Back in the late eighties, I took a break from motion pictures to work as a writer in Disney's emerging publishing business. Because I kept in touch with my movie pals I became aware of a new film term being used to describe the executives assigned to their projects. "Phone Monkey" was the unflattering term the film makers bestowed upon the legion of suits who made a habit of looking over their shoulders while they were trying to make a motion picture. More often than not these studio minions would arrive in a conference room or on a sound stage with a cell phone "glued" to the side of their head. Their job was to monitor progress on a film and report to the bosses upstairs. Granted, a feature film is a hefty investment and one should not be faulted for making sure their investment is secure. Yet, often it appeared too many projects were not only watched by executives - they’re were driven by executives.
Flash back to an animated film I was working on some years ago. Another project driven by a legion of executives. I won't mention the project's name but I’ll confess I started off enjoying myself because this kind of cute subject matter is something I particularly enjoy. Yet, I had to "fire" myself off the project because no one seemed to know what the movie was about. I don’t like being a pain in the butt, so I thought it best to leave the show lest I cause bad feelings with my constant grousing about the story. With all due respect to my colleagues laboring on the film I respect their talents and wish them well. Still, I couldn't help be reminded how things had changed since I began my career as a young story artist at the Walt Disney Studio many years ago.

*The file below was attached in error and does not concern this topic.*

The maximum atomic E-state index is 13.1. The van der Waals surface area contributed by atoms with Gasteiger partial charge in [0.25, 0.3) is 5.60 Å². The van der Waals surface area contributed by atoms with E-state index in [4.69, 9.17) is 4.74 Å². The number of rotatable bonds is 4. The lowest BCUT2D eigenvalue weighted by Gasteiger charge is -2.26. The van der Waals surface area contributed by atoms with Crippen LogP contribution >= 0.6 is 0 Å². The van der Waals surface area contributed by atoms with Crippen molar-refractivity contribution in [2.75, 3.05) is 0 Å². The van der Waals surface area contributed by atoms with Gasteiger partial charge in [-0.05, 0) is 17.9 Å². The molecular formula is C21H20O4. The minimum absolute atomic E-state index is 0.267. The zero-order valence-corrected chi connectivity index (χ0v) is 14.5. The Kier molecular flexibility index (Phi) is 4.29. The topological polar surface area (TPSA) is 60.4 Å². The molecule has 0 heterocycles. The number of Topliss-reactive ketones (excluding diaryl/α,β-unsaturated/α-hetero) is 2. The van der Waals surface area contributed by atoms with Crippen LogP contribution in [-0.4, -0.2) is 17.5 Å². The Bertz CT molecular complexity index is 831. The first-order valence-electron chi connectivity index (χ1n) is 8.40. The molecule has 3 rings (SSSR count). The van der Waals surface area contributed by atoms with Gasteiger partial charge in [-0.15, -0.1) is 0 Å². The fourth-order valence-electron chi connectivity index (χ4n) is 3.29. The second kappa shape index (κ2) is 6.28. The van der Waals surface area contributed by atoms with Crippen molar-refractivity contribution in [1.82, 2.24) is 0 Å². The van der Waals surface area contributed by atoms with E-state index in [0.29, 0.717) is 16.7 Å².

Those of you familiar with the Disney story development process in Walt's day knew that the story men were the animated film's screenwriters. This was a concept that served the Disney Studio well for decades. Yet, this method of working seemed to completely befuddled the live-action types that took over the company in the early eighties. Our Hollywood hot shots seemed unable to comprehend a story board and insisted on having a script before green-lighting a movie. Keep in mind, I'm not only talking about Disney Company. It would appear every mainstream studio now follows this directive.
Today, it's not unusual for an animated film to have a half dozen screen writers hammering away at the script. The story board crew that translates these script pages into visuals has also grown in number. I can't help but be reminded of my first job as a story artist in the laid back sixties at the Walt Disney studio. There were probably only four of us along with veteran writer, Larry Clemmons sketching away on "The Jungle Book." We managed to craft this film story with remarkable ease compared to today's story development process. We worked a normal five day week as was customary at Walt's studio at the time. There was no overtime, long hours, or frantic weekends needed. Finally, instead of pitching to a legion of executives we pitched to only one person and his name was Disney. Unlike today's overpaid managers, Walt actually understood what he was looking at and whether or not it worked. I confess that working for one of the greatest and toughest story editors in the business truly spoiled us.
There are probably any number of animated films either in development or production today. I'm willing to bet each and everyone of them has already been through several drafts with no end in sight. Yet, no matter how many screen writers take a swing at animated films the results have been less than spectacular. There’s something missing in today’s story telling efforts. Maybe it's time to let the story artists be story tellers again. Perhaps screen writers might consider the radical idea that animated films work best when crafted visually and not the other way around. Haven't we had enough interference by studio executives who think they know story structure and plot development simply because they took a few classes?
Finally, I miss the days when animation artists told animated stories. When storyboard artists could do more than just translate poorly written script pages into visuals. It would be nice if executives realized that in order to work effectively in the medium - you had to first understand the medium. Yikes! There I go again. What the hell am I thinking?